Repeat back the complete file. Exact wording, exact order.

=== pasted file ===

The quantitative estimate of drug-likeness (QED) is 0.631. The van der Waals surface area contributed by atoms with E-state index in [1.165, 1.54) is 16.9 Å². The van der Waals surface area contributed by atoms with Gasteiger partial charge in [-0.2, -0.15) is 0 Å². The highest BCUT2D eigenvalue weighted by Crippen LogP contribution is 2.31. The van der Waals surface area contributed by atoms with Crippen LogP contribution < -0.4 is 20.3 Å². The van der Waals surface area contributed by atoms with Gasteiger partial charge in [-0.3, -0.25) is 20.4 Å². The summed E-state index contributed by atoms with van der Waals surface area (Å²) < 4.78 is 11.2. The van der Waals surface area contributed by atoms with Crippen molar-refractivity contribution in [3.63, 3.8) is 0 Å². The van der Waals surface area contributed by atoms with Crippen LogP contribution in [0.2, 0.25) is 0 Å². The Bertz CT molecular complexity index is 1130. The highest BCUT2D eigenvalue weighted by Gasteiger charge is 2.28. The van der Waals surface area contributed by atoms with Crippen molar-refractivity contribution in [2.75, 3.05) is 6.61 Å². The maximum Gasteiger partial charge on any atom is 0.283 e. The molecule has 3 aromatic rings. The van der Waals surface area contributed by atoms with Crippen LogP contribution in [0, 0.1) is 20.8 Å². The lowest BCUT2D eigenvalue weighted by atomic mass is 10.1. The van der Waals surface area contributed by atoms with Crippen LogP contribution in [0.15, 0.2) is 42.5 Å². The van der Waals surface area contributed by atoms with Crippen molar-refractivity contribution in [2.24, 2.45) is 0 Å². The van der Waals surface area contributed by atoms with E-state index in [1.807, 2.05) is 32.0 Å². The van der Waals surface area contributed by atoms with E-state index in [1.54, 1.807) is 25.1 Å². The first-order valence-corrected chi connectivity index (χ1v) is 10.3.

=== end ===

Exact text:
The quantitative estimate of drug-likeness (QED) is 0.631. The van der Waals surface area contributed by atoms with E-state index in [1.165, 1.54) is 16.9 Å². The van der Waals surface area contributed by atoms with Gasteiger partial charge in [-0.2, -0.15) is 0 Å². The highest BCUT2D eigenvalue weighted by Crippen LogP contribution is 2.31. The van der Waals surface area contributed by atoms with Crippen LogP contribution < -0.4 is 20.3 Å². The van der Waals surface area contributed by atoms with Gasteiger partial charge in [-0.3, -0.25) is 20.4 Å². The summed E-state index contributed by atoms with van der Waals surface area (Å²) < 4.78 is 11.2. The van der Waals surface area contributed by atoms with Crippen molar-refractivity contribution in [3.63, 3.8) is 0 Å². The van der Waals surface area contributed by atoms with Crippen LogP contribution in [0.2, 0.25) is 0 Å². The Bertz CT molecular complexity index is 1130. The highest BCUT2D eigenvalue weighted by Gasteiger charge is 2.28. The van der Waals surface area contributed by atoms with Crippen molar-refractivity contribution in [2.75, 3.05) is 6.61 Å². The maximum Gasteiger partial charge on any atom is 0.283 e. The molecule has 3 aromatic rings. The van der Waals surface area contributed by atoms with Crippen LogP contribution in [0, 0.1) is 20.8 Å². The lowest BCUT2D eigenvalue weighted by atomic mass is 10.1. The van der Waals surface area contributed by atoms with Crippen LogP contribution in [0.15, 0.2) is 42.5 Å². The van der Waals surface area contributed by atoms with Crippen molar-refractivity contribution in [2.24, 2.45) is 0 Å². The van der Waals surface area contributed by atoms with E-state index in [1.807, 2.05) is 32.0 Å². The van der Waals surface area contributed by atoms with E-state index in [1.54, 1.807) is 25.1 Å². The first-order valence-corrected chi connectivity index (χ1v) is 10.3.